Does Libertarianism Work?
January 12, 2008
Michael Kinsley doesn’t think so.
So what is wrong with the libertarian case for extremely limited government? Economics 101 teaches some of the basic justifications for government interference in the economy. Some things, such as the cost of national defense, are “public goods.” We can’t each decide for ourselves how much defense we want. We have to decide that together. Then there are “externalities,” which are costs (or, sometimes, benefits) that your decisions impose on me. Pollution is the classic example. Without government involvement of some sort to override our individual judgments, we will produce more pollution than most of us want.
That’s a legitimate point, but I don’t think it says anything substantial against libertarianism as a principle. For one thing, a strict constitutionalist libertarian like Ron Paul would probably argue that the constitution does in fact “provide for the common defense,” and that national security is a mandate given to the federal government that they must accomplish. Kinsley’s argument seems to be imaginary, since I have yet to hear a libertarian decry the ability of the federal government to protect Americans, and yes, many times without direct input from the taxpayers. A necessary evil, to be sure, but hardly the Achilles heel of the libertarian system.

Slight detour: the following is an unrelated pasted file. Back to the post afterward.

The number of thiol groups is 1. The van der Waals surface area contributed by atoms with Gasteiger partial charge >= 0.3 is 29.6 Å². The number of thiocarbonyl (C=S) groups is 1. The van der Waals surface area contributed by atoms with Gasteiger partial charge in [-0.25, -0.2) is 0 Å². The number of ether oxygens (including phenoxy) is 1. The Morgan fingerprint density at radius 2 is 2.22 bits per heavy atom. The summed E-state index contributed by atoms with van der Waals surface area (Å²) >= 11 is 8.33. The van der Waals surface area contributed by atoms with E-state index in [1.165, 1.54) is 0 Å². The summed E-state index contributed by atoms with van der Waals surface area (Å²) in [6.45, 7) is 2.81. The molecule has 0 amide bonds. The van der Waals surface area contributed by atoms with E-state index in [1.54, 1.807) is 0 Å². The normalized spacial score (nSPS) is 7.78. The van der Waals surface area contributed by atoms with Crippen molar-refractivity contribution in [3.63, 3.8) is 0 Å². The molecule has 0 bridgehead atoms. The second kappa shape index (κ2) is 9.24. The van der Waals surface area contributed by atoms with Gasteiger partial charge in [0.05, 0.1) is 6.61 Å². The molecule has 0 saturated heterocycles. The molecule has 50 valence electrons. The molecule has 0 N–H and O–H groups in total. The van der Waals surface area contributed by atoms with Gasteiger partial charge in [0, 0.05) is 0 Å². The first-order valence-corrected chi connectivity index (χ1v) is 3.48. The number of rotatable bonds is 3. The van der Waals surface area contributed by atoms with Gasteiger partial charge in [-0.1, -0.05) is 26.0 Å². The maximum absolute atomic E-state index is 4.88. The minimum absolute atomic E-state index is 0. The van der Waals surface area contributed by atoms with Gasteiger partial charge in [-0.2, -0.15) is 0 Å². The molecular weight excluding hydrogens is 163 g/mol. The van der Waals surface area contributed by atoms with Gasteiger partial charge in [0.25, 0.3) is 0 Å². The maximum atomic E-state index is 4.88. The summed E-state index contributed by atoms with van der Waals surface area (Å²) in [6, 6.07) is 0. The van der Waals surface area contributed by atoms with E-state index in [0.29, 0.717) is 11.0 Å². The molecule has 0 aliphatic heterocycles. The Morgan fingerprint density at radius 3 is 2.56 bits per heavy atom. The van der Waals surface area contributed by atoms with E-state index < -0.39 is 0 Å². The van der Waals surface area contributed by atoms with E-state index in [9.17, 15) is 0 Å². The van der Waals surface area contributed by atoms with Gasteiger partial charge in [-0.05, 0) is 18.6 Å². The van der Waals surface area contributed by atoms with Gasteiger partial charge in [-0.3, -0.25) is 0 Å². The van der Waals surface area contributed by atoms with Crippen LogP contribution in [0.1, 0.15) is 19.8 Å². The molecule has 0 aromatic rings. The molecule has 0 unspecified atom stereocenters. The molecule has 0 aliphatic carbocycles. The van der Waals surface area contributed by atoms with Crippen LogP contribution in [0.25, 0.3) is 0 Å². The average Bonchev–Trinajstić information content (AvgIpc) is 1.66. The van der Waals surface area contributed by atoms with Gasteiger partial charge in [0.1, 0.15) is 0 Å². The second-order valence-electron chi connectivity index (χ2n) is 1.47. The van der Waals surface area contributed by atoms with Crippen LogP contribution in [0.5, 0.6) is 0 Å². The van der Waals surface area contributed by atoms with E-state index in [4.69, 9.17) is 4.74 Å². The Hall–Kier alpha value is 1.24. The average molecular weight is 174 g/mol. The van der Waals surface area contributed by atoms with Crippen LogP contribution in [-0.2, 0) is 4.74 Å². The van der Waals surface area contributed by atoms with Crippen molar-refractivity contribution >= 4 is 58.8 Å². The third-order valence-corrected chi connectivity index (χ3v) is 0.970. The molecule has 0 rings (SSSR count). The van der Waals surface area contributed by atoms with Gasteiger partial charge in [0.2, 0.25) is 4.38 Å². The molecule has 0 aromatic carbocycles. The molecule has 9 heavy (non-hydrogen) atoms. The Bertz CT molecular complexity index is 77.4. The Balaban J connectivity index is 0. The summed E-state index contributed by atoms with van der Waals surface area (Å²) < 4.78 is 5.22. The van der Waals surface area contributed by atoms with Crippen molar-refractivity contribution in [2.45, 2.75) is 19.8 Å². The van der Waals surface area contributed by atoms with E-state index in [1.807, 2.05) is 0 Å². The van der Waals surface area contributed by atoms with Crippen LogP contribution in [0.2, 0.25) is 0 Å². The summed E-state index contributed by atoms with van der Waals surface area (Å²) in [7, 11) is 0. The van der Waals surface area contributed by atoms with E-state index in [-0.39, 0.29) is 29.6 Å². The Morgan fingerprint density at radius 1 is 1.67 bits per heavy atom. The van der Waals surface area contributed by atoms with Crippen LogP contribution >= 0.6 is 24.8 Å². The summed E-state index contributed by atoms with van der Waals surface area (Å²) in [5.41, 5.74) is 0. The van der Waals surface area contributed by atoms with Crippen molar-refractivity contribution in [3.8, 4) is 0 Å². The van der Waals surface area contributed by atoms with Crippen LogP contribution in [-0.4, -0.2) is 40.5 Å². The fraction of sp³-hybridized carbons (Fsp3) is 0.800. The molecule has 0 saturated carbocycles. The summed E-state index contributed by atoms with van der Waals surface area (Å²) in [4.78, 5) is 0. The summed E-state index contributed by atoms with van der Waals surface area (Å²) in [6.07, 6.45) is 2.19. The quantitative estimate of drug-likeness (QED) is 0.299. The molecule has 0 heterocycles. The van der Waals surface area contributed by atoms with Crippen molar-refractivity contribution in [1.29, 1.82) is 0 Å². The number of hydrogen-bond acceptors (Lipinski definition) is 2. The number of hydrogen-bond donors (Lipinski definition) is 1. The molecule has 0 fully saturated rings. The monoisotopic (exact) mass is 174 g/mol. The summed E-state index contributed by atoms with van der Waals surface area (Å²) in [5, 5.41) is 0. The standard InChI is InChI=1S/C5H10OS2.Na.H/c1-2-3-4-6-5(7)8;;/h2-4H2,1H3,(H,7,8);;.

Then there’s the example about pollution, and more broadly about how one person’s actions might impose on another’s well being. I would begin by stating that libertarianism, at least in its form today, would inherently do more to alter the function of the federal government, and not the state or judicial systems. With that said, I would say that the existence of the judiciary is one of the avenues by which an individual could complain against the actions of his neighbor, and perhaps get the law to agree with him (aka lawsuit). Libertarians would also say that most people would tend to build their own compromises (in the case of pollution, perhaps new energy sources or burning processes), and, God forbid, maybe even make a profit from it (!). In any case, Mr. Kinsley’s concerns have and almost always do work themselves out, with no help from an indifferent federalized bureaucracy.